The official Brookhaven city seal.

The current owners of the former Flowerland garden say they’re open to the idea of turning the area into a public park.
But they and city officials are awaiting a more specific plan and price tag.

Architect Andrew Amor proposes restoring Flowerland, a gigantic garden that once stood in what is now the D’Youville condominiums off Chamblee-Dunwoody Road, as a city park. He presented ambitious design ideas—including recreations of an early settlers’ homestead and a Native American village—to Brookhaven City Council last month.

Amor recently presented the idea to the D’Youville Condominium Association board of directors.

“The board is keeping an open mind and is waiting to receive a specific proposal from the city of Brookhaven before making any decisions on how to proceed,” said Adam Langer, the condo association’s president.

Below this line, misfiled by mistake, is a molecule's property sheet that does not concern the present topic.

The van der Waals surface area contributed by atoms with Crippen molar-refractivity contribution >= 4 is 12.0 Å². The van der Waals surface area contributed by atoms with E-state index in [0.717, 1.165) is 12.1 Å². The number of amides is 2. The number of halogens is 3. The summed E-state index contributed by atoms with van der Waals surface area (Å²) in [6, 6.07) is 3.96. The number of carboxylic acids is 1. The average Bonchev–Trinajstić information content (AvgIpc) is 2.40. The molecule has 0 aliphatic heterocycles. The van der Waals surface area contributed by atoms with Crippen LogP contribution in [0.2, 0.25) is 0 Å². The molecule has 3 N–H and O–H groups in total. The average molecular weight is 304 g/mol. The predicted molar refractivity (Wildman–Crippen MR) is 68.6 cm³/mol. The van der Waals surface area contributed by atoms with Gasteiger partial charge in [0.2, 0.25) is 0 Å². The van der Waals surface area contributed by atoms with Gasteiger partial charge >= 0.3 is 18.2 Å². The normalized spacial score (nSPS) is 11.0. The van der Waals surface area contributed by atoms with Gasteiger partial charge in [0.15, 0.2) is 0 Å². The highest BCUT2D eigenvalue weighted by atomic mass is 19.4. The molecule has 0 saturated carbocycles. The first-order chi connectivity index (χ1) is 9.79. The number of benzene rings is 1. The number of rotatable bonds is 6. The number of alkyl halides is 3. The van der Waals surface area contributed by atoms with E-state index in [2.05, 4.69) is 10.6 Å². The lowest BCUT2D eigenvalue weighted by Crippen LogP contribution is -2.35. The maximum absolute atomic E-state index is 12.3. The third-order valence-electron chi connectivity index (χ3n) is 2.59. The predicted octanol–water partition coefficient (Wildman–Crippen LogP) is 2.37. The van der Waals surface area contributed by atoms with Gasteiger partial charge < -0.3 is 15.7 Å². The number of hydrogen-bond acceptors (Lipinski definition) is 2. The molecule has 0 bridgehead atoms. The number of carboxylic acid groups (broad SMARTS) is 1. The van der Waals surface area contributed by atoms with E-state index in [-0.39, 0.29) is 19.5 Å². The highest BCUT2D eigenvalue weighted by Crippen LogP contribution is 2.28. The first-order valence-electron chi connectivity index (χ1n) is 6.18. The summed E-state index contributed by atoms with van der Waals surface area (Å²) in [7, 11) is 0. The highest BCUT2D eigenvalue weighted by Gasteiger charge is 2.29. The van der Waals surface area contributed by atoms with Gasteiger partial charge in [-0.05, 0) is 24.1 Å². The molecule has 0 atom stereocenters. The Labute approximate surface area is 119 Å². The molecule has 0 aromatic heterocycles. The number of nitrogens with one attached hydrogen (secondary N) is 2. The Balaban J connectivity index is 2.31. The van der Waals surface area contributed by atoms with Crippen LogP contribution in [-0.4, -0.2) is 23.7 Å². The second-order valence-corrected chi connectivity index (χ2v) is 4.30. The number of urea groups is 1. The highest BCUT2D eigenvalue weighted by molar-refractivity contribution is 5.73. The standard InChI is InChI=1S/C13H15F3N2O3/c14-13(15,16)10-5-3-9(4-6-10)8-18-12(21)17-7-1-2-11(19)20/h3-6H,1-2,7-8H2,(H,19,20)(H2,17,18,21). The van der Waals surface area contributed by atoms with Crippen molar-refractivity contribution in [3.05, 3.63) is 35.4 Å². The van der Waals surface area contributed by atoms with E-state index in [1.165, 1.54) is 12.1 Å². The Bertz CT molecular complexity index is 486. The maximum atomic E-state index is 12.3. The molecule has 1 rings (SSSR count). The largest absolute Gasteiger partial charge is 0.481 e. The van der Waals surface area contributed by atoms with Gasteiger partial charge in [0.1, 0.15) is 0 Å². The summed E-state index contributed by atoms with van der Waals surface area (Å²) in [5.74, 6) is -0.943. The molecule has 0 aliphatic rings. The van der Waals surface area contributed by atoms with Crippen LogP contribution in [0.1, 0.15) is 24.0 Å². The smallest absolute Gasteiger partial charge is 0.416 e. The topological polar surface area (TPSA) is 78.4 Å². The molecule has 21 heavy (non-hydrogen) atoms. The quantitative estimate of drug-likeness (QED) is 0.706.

The Flowerland presentations had no budget estimates and still don’t, Amor said. “I have no additional info on the costs of the visionary project,” he said.

The idea has been well-received by local elected officials. But City Councilman Bates Mattison is among those saying that lack of a budget estimate remains a sticking point.

“I loved the presentation that was given…I was really impressed by the thought and vision of that,” Mattison said.

But, Mattison added, the city has a tight budget and planned parks improvements that will demand funds. “We’ve got a lot of things people want [in the parks],” he said.